The fabs of course released their final album Let It Be during 1970, a year that also brought career bests by both George and John (John Lennon/Plastic Ono Band), two thoroughly listenable Ringo albums (Sentimental Journey, a collection of standards, and the country Beaucoups Of Blues), and a patchily-brilliant work from Macca.

However, Let It Be is comfortably my least favourite of their LPs (if we ignore Yellow Submarine), so I decided to choose something off All Things Must Pass, surely in my Top 5 solo Beatle records, sometimes despite the typically over-the-top Phil Spector production.

All Things Must Pass

It proved difficult to just pick one song from this sprawling triple album (OK, double plus an extra, rather unnecessary, disc of jams)

The lyrics reflect how spirituality should always override material concerns, reflecting the teachings of the Radha Krishna Temple. My favourite line is probably the curious warning to “beware of soft shoe shufflers”.

This song features Ringo on drums, with the star-studded line-up also including Eric Clapton and Dave Mason from Traffic on guitars.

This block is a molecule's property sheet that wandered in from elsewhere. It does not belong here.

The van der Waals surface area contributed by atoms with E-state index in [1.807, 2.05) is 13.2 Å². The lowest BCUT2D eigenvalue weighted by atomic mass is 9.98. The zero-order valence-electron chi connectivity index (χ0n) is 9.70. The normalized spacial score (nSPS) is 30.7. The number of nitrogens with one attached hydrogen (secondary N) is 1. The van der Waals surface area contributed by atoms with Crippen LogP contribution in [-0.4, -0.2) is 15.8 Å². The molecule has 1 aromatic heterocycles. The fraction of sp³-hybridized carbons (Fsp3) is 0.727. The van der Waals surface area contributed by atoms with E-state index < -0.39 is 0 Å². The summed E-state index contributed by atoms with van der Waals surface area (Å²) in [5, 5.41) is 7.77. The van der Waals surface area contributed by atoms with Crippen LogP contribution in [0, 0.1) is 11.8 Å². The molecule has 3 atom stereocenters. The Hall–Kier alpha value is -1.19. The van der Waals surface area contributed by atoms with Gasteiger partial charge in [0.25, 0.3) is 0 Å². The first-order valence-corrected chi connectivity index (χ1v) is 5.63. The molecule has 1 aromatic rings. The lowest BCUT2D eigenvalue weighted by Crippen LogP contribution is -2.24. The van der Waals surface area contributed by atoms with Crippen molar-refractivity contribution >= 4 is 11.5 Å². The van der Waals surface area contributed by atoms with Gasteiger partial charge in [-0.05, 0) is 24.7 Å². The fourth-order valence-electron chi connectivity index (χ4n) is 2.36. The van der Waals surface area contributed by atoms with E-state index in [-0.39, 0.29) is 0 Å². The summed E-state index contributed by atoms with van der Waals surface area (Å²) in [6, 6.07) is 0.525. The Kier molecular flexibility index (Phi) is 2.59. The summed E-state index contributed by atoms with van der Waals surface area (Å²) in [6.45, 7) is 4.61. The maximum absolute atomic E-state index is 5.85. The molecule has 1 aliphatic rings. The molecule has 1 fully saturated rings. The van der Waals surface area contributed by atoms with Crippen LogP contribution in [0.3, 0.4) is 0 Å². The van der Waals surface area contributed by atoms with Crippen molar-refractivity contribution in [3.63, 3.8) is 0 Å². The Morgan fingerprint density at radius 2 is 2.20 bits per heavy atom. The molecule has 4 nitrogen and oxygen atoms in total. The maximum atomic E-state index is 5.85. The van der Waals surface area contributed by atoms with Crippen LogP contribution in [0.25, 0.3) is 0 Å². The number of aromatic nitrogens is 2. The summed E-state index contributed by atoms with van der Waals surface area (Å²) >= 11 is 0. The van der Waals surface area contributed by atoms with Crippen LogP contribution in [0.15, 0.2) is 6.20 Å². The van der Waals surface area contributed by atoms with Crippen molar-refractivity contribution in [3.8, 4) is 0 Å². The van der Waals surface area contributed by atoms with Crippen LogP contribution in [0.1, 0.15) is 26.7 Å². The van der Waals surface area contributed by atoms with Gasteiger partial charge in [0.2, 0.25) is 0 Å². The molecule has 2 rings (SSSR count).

I originally had this on vinyl, bought as a teenager. I don’t recall when I replaced it with the CD version, as I superseded that with the thirtieth anniversary edition in September 2001, for £14.99 from HMV in Richmond.

This song has been covered by the likes of Sheryl Crow with Eric Clapton, Sting and Brandi Carlile (just imagine what that sounds like and you’ll be spot on, trust me), a fairly restrained Joe Cocker from 2007 and a faintly Nico-esque version by Marianne Faithfull (recorded as early as 1971, but not released until 1985), as well as one lovely version I do own by Matthew Sweet and Susanna Hoffs:

1971: David BowieChanges

A really well-known song from my favourite ever Bowie album, Hunky Dory. I think that I first heard this track on the 1976 compilation ChangesOneBowie that I believe I borrowed from the library at some stage in the mid-to-late 1980’s. I would surely have made a copy of it, but it is no longer in my cassette collection for me to confirm this.

ChangesOneBowie tape

I think that I got a tape of the Hunky Dory LP when I was in the sixth form and it became the first CD of his I bought for myself, picking it up from Virgin in Sheffield on a post-university return visit in April 1995, having been gifted Low and “Heroes” for Christmas in 1991.